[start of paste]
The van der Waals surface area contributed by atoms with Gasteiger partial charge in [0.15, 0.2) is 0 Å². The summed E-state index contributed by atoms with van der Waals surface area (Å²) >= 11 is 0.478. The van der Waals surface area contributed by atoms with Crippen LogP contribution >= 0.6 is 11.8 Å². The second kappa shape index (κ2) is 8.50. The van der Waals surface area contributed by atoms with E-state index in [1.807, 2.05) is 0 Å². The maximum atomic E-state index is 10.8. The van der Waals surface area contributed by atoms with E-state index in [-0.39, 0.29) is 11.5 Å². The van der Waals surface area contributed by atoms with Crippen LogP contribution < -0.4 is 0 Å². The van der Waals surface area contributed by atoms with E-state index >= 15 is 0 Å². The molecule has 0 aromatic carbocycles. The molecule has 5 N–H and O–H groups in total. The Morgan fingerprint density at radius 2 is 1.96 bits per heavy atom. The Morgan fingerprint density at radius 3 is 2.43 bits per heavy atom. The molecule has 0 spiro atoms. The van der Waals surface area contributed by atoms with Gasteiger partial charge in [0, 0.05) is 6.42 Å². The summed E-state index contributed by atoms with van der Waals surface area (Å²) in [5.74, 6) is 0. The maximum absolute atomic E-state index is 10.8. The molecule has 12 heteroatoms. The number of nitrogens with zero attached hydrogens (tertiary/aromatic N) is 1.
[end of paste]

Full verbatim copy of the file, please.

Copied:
The van der Waals surface area contributed by atoms with Gasteiger partial charge in [0.15, 0.2) is 0 Å². The summed E-state index contributed by atoms with van der Waals surface area (Å²) >= 11 is 0.478. The van der Waals surface area contributed by atoms with Crippen LogP contribution >= 0.6 is 11.8 Å². The second kappa shape index (κ2) is 8.50. The van der Waals surface area contributed by atoms with E-state index in [1.807, 2.05) is 0 Å². The maximum atomic E-state index is 10.8. The van der Waals surface area contributed by atoms with E-state index in [-0.39, 0.29) is 11.5 Å². The van der Waals surface area contributed by atoms with Crippen LogP contribution < -0.4 is 0 Å². The van der Waals surface area contributed by atoms with E-state index >= 15 is 0 Å². The molecule has 0 aromatic carbocycles. The molecule has 5 N–H and O–H groups in total. The Morgan fingerprint density at radius 2 is 1.96 bits per heavy atom. The Morgan fingerprint density at radius 3 is 2.43 bits per heavy atom. The molecule has 0 spiro atoms. The van der Waals surface area contributed by atoms with Gasteiger partial charge in [0, 0.05) is 6.42 Å². The summed E-state index contributed by atoms with van der Waals surface area (Å²) in [5.74, 6) is 0. The maximum absolute atomic E-state index is 10.8. The molecule has 12 heteroatoms. The number of nitrogens with zero attached hydrogens (tertiary/aromatic N) is 1.